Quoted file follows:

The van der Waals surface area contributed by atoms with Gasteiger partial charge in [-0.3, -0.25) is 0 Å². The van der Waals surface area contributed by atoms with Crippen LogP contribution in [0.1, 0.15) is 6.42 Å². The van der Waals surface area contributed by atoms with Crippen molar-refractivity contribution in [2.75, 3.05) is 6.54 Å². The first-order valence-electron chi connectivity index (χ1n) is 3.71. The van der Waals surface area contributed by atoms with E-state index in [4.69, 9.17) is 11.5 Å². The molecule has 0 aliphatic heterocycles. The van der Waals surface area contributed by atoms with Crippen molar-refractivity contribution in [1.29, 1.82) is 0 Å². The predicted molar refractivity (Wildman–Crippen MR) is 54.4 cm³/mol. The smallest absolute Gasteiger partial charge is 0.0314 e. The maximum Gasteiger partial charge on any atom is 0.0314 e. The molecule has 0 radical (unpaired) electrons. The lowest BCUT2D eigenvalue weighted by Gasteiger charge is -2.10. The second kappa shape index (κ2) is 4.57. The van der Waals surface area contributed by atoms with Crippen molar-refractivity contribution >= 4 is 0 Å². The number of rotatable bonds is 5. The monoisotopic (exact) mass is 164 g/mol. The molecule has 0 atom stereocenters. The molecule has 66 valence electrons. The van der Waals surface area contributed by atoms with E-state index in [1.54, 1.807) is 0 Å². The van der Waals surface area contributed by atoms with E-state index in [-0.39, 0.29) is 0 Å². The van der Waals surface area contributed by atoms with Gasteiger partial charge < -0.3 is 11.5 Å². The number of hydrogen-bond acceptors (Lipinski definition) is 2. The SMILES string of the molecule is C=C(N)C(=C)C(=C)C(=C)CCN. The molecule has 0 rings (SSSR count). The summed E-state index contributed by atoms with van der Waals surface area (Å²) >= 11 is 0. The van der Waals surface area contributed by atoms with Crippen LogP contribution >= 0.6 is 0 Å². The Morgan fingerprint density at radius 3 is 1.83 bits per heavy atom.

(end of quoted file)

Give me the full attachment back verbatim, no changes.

The van der Waals surface area contributed by atoms with Gasteiger partial charge in [-0.3, -0.25) is 0 Å². The van der Waals surface area contributed by atoms with Crippen LogP contribution in [0.1, 0.15) is 6.42 Å². The van der Waals surface area contributed by atoms with Crippen molar-refractivity contribution in [2.75, 3.05) is 6.54 Å². The first-order valence-electron chi connectivity index (χ1n) is 3.71. The van der Waals surface area contributed by atoms with E-state index in [4.69, 9.17) is 11.5 Å². The molecule has 0 aliphatic heterocycles. The van der Waals surface area contributed by atoms with Crippen molar-refractivity contribution in [1.29, 1.82) is 0 Å². The predicted molar refractivity (Wildman–Crippen MR) is 54.4 cm³/mol. The smallest absolute Gasteiger partial charge is 0.0314 e. The maximum Gasteiger partial charge on any atom is 0.0314 e. The molecule has 0 radical (unpaired) electrons. The lowest BCUT2D eigenvalue weighted by Gasteiger charge is -2.10. The second kappa shape index (κ2) is 4.57. The van der Waals surface area contributed by atoms with Crippen molar-refractivity contribution >= 4 is 0 Å². The number of rotatable bonds is 5. The monoisotopic (exact) mass is 164 g/mol. The molecule has 0 atom stereocenters. The molecule has 66 valence electrons. The van der Waals surface area contributed by atoms with E-state index in [1.54, 1.807) is 0 Å². The van der Waals surface area contributed by atoms with E-state index in [-0.39, 0.29) is 0 Å². The van der Waals surface area contributed by atoms with Gasteiger partial charge < -0.3 is 11.5 Å². The number of hydrogen-bond acceptors (Lipinski definition) is 2. The SMILES string of the molecule is C=C(N)C(=C)C(=C)C(=C)CCN. The molecule has 0 rings (SSSR count). The summed E-state index contributed by atoms with van der Waals surface area (Å²) >= 11 is 0. The van der Waals surface area contributed by atoms with Crippen LogP contribution >= 0.6 is 0 Å². The Morgan fingerprint density at radius 3 is 1.83 bits per heavy atom.